5. You will know it’s ready because the outside of the shoulder is extremely dark, nearly burned looking. The pork should pull easily from the bone and the fat/skin on the top should be nearly crispy.

6. Remove from the oven and let rest for at least 30 min. Using a pair of forks or very clean hands pull the pork away from the bone. This should be very easy to do.

7. Serve one of several ways. Here we served it on a tortilla and topped with fresh salsa (recipe below). Another favorite for us is on a toasted potato roll and with a couple sweet pickles. This serves great leftovers.

Simple Fresh Salsa
1 pint grape tomatoes (diced)
1 cup cilantro (diced)
1 jalapeno (diced very fine)
1 lime (juice)
½ large onion (diced)
2 tbsp. extra virgin olive oil

1. Combine the  tomatoes, cilantro, onion, and jalapeno in a bowl and mix thoroughly. You can de-seed the jalapeno if you are heat adverse, or substitute a serrano pepper if you like a little more kick.

2. Add the lime juice and olive oil and mix. Salt to taste.



  1. This sounds great and is perfect for a recession proof meal – one that can last a couple days! We have been doing a series on eating organically & shopping at Wholefoods but geared towards the recession/depression!

  2. Well I think that you (or your husband) did a decent job preparing that pork shoulder.

    However, I am a bit insulted that you feel that pulled pork is a “recession” dish.

    Most of us Southen’ folks love and respect pulled pork as a ‘special treat’ with or without a financial downturn.

    But, I suppose that you ‘yuppy’ types (are you blogging from New Yawk City?) have a different take on our food.

    Whatever, your post was interesting, well photographed, and appreciated.

    Just do NOT insert your comments that we Carolina folks might consider to be condescending.

  3. Beautiful, mouth-watering photos!

  4. Wow! This looks great. I’m a blogger from Alexandria, Va too and enjoy your blog. Your photos are great!

  5. I totally made some of this, recipe changed a tiny bit, today in my slow cooker! The house smells amazing!

  6. Hey DocChuck,

    Your comments are way off base. It’s her blog and she can write whatever she wishes. You do not have to read it. Your comments do not effect the fact that this dish is cheap -comparably- and will last a long time. How exactly is this offensive?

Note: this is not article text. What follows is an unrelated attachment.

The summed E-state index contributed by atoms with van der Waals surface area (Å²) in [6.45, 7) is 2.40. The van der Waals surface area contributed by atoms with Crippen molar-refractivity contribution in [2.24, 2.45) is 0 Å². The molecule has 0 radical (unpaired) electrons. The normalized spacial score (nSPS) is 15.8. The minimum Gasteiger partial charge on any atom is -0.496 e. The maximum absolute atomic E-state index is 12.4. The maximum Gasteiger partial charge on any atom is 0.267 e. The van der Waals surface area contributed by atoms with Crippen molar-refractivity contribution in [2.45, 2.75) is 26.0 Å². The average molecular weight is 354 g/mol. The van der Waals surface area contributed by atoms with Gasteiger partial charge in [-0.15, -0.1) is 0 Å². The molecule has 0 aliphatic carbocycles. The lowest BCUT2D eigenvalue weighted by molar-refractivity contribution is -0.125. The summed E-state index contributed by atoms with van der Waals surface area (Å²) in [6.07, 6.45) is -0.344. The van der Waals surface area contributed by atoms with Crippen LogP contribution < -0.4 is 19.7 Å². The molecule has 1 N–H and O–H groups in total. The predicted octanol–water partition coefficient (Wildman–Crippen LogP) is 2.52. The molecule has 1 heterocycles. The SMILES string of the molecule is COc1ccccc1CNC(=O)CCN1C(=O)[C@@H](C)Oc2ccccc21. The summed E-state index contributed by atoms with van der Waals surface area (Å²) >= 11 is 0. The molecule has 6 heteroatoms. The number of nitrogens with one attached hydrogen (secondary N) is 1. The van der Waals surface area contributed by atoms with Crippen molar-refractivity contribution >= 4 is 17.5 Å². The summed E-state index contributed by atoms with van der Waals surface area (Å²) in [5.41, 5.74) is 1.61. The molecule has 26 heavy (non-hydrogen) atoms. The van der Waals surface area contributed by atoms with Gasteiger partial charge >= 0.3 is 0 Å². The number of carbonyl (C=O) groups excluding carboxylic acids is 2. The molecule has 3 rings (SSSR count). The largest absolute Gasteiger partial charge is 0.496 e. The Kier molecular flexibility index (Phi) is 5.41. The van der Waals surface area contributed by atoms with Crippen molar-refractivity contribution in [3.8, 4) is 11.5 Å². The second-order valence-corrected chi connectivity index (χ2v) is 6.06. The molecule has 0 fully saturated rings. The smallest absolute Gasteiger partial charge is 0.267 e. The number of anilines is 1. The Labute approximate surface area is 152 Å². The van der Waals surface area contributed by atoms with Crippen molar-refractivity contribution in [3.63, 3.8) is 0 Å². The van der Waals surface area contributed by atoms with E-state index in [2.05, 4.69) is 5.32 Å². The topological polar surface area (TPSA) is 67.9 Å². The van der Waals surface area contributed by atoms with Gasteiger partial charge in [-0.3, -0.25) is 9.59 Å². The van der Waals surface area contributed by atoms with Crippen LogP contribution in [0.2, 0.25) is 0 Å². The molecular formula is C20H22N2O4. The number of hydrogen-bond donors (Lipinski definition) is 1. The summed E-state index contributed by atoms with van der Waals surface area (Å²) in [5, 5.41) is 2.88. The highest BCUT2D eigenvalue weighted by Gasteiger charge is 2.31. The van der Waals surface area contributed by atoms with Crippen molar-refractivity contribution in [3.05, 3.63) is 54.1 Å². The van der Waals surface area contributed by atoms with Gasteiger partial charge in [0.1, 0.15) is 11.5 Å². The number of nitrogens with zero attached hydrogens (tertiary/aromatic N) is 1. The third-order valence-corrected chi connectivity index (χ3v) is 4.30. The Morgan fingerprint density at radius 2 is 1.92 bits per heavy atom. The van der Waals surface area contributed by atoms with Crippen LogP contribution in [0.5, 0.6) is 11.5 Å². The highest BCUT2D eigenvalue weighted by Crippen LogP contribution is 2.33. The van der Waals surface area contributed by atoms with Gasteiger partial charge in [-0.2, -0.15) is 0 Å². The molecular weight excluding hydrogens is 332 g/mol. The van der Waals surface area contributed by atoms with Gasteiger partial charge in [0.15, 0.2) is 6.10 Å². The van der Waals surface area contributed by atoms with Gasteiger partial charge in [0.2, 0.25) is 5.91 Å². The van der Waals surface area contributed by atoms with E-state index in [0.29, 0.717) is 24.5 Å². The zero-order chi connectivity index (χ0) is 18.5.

7. Doc Chuck, personally, we do not think using the term recession case is derogatory. To us, its a sign that when things are tight, we all need to maximize our dollar. Here, a pork shoulder can easily feed eight or more or provide multiple meals for a week. This is good any time, but especially when some folks are trying to ‘pinch a penny.’

    In addition, I was born in Chapel Hill, NC. Both my wife and I went to college down in NC. Much of my family, including my father, makes their homes all over Eastern North Carolina. My all time favorite barbeque joint is Wilber’s in Goldsboro, NC. I think I can do a fairly accurate dissertation on the difference between Eastern, Western and South Carolina forms of the barbeque. Much less the greater debates found in larger regional differences between Texas, Memphis, Kansas City and the Carolinas.

    Finally, while we live in northern Virginia, my wife and I are frequent visitors to barbeque events all over–including, the Big Apple Block Party in NYC. That one is actually great because Danny Meyer brings so many great folks from around the country to the event, who we would otherwise wouldn’t have the chance to visit.

    So any insult was never intended. We are actually passionate about barbeque and pork shoulder. We are simply trying to give people a way to enjoy it easily in their own home, and show them how much they can get for so little.

    And thank you Jim.

  8. This looks absolutely delicious!

  9. I’ve got my butt cooking slowly in the oven and my cabbage for the cole slaw salting and draining. Homemade buns in the freezer ready for a feast for my family tonight. So far it smells divine and I’ll admit I was a bit doubtful about the simple rub ingredients but the taste I snuck right after mixing it was just right.

    We live in the triangle (NC) but are transplants from further south (me Florida, husband Georgia) and we’re not necessarily crazy about eastern carolina bbq. So this rub is just the ticket with a little extra tomato based bbq sauce mopped on top right before dolloping with coleslaw on the bun.

  10. awesome recipe. I made mine this weekend (http://palatememoirs.blogspot.com/2009/02/shoulder.html). As noted in my post, I think I’ll cook it less next time (can’t get shoulders that big in our little Brooklyn butcher shop!), but I think my results were pretty similar. We’ve been eating cuban sandwiches for lunch every day this week. Thanks so much for the tip!!

  11. Mm mm. That would be just the thing I would want to eat for a week of lunches, maybe supper too!